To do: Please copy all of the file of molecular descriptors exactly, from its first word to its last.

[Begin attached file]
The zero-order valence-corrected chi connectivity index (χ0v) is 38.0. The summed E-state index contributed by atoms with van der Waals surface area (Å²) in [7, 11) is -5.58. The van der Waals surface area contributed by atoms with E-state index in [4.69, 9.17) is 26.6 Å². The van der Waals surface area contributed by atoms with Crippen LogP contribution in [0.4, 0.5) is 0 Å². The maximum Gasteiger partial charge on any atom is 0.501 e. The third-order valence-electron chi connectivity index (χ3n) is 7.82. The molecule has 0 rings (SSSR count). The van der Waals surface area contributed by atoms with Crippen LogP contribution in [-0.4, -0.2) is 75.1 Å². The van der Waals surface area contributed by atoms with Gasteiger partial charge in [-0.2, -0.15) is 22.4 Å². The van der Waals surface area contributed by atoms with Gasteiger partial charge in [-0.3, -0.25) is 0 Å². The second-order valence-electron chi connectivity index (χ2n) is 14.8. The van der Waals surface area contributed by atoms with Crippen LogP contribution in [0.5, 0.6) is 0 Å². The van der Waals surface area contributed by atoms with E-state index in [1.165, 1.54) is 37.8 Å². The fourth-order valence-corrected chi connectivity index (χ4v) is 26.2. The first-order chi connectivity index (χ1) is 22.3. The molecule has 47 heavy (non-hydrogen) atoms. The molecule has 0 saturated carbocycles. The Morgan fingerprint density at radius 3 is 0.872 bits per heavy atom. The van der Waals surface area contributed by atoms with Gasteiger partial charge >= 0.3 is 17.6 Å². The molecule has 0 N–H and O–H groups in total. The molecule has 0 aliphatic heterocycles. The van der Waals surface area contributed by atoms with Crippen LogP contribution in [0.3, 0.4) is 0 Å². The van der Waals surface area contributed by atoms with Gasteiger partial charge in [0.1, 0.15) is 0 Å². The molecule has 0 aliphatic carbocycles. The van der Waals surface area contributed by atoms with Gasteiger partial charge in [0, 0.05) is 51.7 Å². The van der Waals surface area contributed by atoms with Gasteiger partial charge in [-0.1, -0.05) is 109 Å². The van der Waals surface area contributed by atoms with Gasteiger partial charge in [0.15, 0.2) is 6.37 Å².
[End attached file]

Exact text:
The zero-order valence-corrected chi connectivity index (χ0v) is 38.0. The summed E-state index contributed by atoms with van der Waals surface area (Å²) in [7, 11) is -5.58. The van der Waals surface area contributed by atoms with E-state index in [4.69, 9.17) is 26.6 Å². The van der Waals surface area contributed by atoms with Crippen LogP contribution in [0.4, 0.5) is 0 Å². The maximum Gasteiger partial charge on any atom is 0.501 e. The third-order valence-electron chi connectivity index (χ3n) is 7.82. The molecule has 0 rings (SSSR count). The van der Waals surface area contributed by atoms with Crippen LogP contribution in [-0.4, -0.2) is 75.1 Å². The van der Waals surface area contributed by atoms with Gasteiger partial charge in [-0.2, -0.15) is 22.4 Å². The van der Waals surface area contributed by atoms with Gasteiger partial charge in [-0.3, -0.25) is 0 Å². The second-order valence-electron chi connectivity index (χ2n) is 14.8. The van der Waals surface area contributed by atoms with Crippen LogP contribution in [0.5, 0.6) is 0 Å². The van der Waals surface area contributed by atoms with E-state index in [1.165, 1.54) is 37.8 Å². The fourth-order valence-corrected chi connectivity index (χ4v) is 26.2. The first-order chi connectivity index (χ1) is 22.3. The molecule has 47 heavy (non-hydrogen) atoms. The molecule has 0 saturated carbocycles. The Morgan fingerprint density at radius 3 is 0.872 bits per heavy atom. The van der Waals surface area contributed by atoms with Gasteiger partial charge >= 0.3 is 17.6 Å². The molecule has 0 N–H and O–H groups in total. The molecule has 0 aliphatic heterocycles. The van der Waals surface area contributed by atoms with Crippen LogP contribution in [0.3, 0.4) is 0 Å². The van der Waals surface area contributed by atoms with Gasteiger partial charge in [0.1, 0.15) is 0 Å². The molecule has 0 aliphatic carbocycles. The van der Waals surface area contributed by atoms with Gasteiger partial charge in [0, 0.05) is 51.7 Å². The van der Waals surface area contributed by atoms with Gasteiger partial charge in [-0.1, -0.05) is 109 Å². The van der Waals surface area contributed by atoms with Gasteiger partial charge in [0.15, 0.2) is 6.37 Å².